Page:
Two views, one Basilica

Please allow me to translate the recent letter from Peggy Seeger of Boston, who ranted about the proposed new hotel across from the Civic Center ["Lovely, Lucky, Poor Asheville," Letters, June 3].

"People from all over the world come to visit Asheville." Translation: I support sprawl. Who needs density? Let the visitors from all over the world bring their cars and clog Asheville streets from their suburban motels instead of having a hotel downtown where they can walk.

"You have survived waves of developers who have cut down your trees and systematically demolished your historic buildings and put up monstrosities." Translation: I am a habitual liar. I can't give any examples of demolished historic buildings, but I will say anything to make a point — truth be damned.

"You are now about to lose your Basilica." Again, I love to lie. Of course the Basilica isn't going away but I need to be dramatic.

"You could have had a park opposite the Basilica." Hell, I live in Boston so I don't care what additional burden to taxpayers I propose. And I won't mention all the existing parks within walking distance to the Basilica.

—  DeShawn Pugh
West Asheville

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3 thoughts on “Two views, one Basilica

  1. hauntedheadnc

    A bit harsh, but the points are valid.

    People come to visit Asheville — and it would be better for everyone if they could park just once at a downtown hotel and walk for most of their vacation. If they’re staying in the sprawl and driving back and forth, they’re creating headaches for themselves and for those of us who live here.

    You have survived waves of developers — and yet here we are one of the best-preserved cities in the country. We have three castles and a palace, well-preserved historic neighborhoods, and more historic homes, from mansions to bungalows to shotgun shacks, than anyone in their right mind would care to count. Yes, we lost a lot, but not nearly as much as other cities and not as much as the original Bostonian would like to think.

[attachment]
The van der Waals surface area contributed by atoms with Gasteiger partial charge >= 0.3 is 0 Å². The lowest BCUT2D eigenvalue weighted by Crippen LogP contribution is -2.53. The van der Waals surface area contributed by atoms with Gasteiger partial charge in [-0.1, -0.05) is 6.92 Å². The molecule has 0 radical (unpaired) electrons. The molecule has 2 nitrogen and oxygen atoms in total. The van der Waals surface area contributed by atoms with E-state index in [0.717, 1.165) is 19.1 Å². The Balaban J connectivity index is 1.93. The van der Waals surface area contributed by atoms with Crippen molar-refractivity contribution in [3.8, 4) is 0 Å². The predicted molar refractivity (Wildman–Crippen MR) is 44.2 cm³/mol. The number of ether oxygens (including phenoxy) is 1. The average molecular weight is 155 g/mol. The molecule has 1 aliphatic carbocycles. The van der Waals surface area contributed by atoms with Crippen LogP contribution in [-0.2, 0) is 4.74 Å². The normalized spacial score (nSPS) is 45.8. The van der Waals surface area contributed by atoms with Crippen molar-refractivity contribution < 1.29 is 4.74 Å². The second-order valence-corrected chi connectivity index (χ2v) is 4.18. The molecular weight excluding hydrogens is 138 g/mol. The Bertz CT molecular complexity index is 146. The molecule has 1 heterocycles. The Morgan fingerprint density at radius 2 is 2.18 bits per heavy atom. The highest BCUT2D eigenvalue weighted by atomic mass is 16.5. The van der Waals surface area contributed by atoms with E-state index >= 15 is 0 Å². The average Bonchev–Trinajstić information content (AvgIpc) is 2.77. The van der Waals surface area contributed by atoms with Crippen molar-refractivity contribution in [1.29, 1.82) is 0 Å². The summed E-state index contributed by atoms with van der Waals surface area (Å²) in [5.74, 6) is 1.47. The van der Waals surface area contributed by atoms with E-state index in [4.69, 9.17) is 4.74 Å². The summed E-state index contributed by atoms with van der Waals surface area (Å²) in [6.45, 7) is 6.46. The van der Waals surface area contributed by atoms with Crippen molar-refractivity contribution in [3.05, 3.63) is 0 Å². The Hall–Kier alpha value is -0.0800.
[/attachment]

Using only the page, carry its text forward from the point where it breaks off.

You are about to lose your basilica — Why? Is it going somewhere? Is it to be torn down? Being overly dramatic won’t make a point. It makes you look foolish.

    You could have had a park — Indeed, and we may still. In fact, if we get a public park or plaza in addition to a hotel that will create jobs and put a passel o’ customers within walking distance of downtown shops, galleries, and restaurants, that would strike me as a winning combination.

  2. I’m not opposed to downtown hotels….but I think the town needs to preserve some balance between serving current residents and catering to visitors. Yes…the Asheville economy is dependent upon tourism to survive…no arguments there. But, if we continue down the path we’re on we’are gonna lose the very “charm” that is attracting visitors in the first place.
    A park/greenspace would be an asset to both residents and tourists and thus a good choice for property across from the Basilica.

    There are currently no greenspaces left in that part of town….the closest being the now unusable Park Square park in front of the courthouse which is several blocks away.

  3. hauntedheadnc

    This particular location has all the earmarks for a perfect park location. It has definite but porous street walls where lots of people can come and go easily, it frames and magnifies a landmark. This plot of land would be perfect for a park or plaza, but I’d be satisfied with a development that included one.

    I’ve been hearing disturbing things about the architectural pedigree of the firm chosen to build this hotel though. While I’m not opposed to development, I am opposed to bad buildings. I’ve always said that bad architecture is more of a threat to downtown than big buildings or tall buildings.

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